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The Supreme Court of the United States

United States Supreme Court Building, One First Street NE., Washington, DC 20543

202-479-3000
http://www.supremecourt.gov

MEMBERS

MEMBERS
CHIEF JUSTICE OF THE UNITED STATES John G. Roberts, Jr.

Associate Justice Clarence Thomas
Associate Justice Ruth Bader Ginsburg
Associate Justice Stephen G. Breyer
Associate Justice Samuel A. Alito, Jr.
Associate Justice Sonia Sotomayor
Associate Justice Elena Kagan
Associate Justice Neil M. Gorsuch
Associate Justice Brett M. Kavanaugh
https://www.supremecourt.gov/about/biographies.aspx

OFFICERS

OFFICERS
COUNSELOR TO THE CHIEF JUSTICE Jeffrey P. Minear

Clerk Scott S. Harris
Court Counsel Ethan V. Torrey
Curator Catherine E. Fitts
Director of Information Technology Robert J. Hawkins
Librarian Linda S. Maslow
Marshal Pamela Talkin
Public Information Officer Kathleen L. Arberg
Reporter of Decisions Christine L. Fallon

Article III, section 1, of the Constitution of the United States provides that "[t]he judicial Power of the United States, shall be vested in one supreme Court, and in such inferior Courts as the Congress may from time to time ordain and establish."

The Supreme Court of the United States was created in accordance with this provision and by authority of the Judiciary Act of September 24, 1789 (1 Stat. 73). It was organized on February 2, 1790. Article III, section 2, of the Constitution defines the jurisdiction of the Supreme Court.

The Supreme Court comprises the Chief Justice of the United States and such number of Associate Justices as may be fixed by Congress, which is currently fixed at eight (28 U.S.C. 1). The President nominates the Justices with the advice and consent of the Senate. Article III, section 1, of the Constitution further provides that "[t]he Judges, both of the supreme and inferior Courts, shall hold their Offices during good Behaviour, and shall, at stated Times, receive for their Services, a Compensation, which shall not be diminished during their Continuance in Office."

In the performance of its functions, the Court is assisted by nine court officers: the Clerk, the Counselor to the Chief Justice, the Court Counsel, the Curator, the Director of Information Technology, the Librarian, the Marshal, the Public Information Officer, and the Reporter of Decisions.

https://www.supremecourt.gov/about/about.aspx

Appellate Jurisdiction

Various statutes, derived from the authority that the Constitution has given to Congress, confer appellate jurisdiction upon the Supreme Court. The basic statute effective at this time in conferring and controlling jurisdiction of the Supreme Court may be found in 28 U.S.C. 1251, 1253, 1254, 1257-1259, and various special statutes. Congress has no authority to change the original jurisdiction of this Court.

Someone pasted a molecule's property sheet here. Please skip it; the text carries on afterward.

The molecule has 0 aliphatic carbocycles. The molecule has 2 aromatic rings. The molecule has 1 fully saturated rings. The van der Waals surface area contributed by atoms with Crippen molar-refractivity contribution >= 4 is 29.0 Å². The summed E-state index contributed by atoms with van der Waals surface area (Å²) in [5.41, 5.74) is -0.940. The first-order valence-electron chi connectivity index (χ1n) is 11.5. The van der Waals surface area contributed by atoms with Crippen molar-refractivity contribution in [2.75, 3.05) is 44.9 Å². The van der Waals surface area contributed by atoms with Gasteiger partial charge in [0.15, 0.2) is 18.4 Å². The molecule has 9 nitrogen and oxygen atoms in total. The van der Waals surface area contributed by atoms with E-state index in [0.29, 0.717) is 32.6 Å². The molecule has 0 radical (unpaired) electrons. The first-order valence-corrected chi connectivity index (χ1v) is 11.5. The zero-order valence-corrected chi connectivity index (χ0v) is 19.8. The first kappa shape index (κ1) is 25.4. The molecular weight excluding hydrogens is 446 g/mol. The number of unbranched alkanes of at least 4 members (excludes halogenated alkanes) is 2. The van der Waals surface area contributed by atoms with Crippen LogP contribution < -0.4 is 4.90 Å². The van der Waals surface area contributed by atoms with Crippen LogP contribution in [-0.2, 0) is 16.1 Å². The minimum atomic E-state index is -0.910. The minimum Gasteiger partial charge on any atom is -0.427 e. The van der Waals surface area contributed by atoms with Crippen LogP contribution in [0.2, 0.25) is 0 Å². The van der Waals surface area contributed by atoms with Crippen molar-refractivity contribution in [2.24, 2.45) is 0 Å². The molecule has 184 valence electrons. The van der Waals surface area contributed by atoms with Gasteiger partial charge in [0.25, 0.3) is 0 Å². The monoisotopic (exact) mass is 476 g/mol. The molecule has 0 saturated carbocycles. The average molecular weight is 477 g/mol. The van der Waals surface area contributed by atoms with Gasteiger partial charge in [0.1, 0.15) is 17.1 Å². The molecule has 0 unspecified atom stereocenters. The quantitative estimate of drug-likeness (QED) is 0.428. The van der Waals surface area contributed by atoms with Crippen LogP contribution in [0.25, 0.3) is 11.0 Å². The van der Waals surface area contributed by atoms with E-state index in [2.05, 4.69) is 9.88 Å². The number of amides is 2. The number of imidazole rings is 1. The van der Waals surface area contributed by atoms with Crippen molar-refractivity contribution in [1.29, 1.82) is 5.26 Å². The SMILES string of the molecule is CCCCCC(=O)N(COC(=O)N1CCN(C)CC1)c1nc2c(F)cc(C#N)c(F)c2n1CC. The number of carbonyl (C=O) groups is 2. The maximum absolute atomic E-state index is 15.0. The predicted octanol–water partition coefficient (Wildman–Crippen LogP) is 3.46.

Court Term

The term of the Court begins on the first Monday in October and lasts until the first Monday in October of the next year. Over the course of a term, approximately 10,000 petitions are filed for cases to be briefed before the Court. Moreover, each year, about 1,200 applications that can be acted upon by a single Justice while serving in the capacity of a Circuit Justice are filed.

http://www.supremecourt.gov/about/procedures.aspx

Rulemaking

From time to time, Congress has conferred upon the Supreme Court power to prescribe rules of procedure to be followed by the lower courts of the United States.

Sources of Information

Art Collections

The Supreme Court has been acquiring artwork since the 1830s. Today, it continues to add to its three collections of decorative art, fine art, and graphic art. These collections include antique furniture, busts, engravings, historic furnishings, lithographs, miniatures, photographs, and portraits.

https://www.supremecourt.gov/about/historicCollections.aspx

Audio Recordings of Oral Arguments

Recordings of oral arguments become publicly accessible at the end of each argument week. A listener has the option to download the audio files or to hear the arguments on the Supreme Court’s website. Recordings are listed by case name, docket number, and the date of oral argument.

https://www.supremecourt.gov/oral_arguments/argument_audio/2018

Calendars / Lists

Supreme Court calendars and argument calendars, as well as day call and hearing lists, are posted in Portable Document Format (PDF) for viewing and downloading.

https://www.supremecourt.gov/oral_arguments/calendarsandlists.aspx

Career Opportunities

The Supreme Court posts vacancy announcements online. It also has programs for docents, fellows, and interns.

https://www.supremecourt.gov/jobs/jobs.aspx

Chief and Associate Justices

A Chief Justices list and Associate Justices list are available on the "Justices 1789 to Present" web page. The lists include all of the Justices who have served on the Supreme Court.

https://www.supremecourt.gov/about/members_text.aspx

A timeline of Chief and Associate Justices is also available.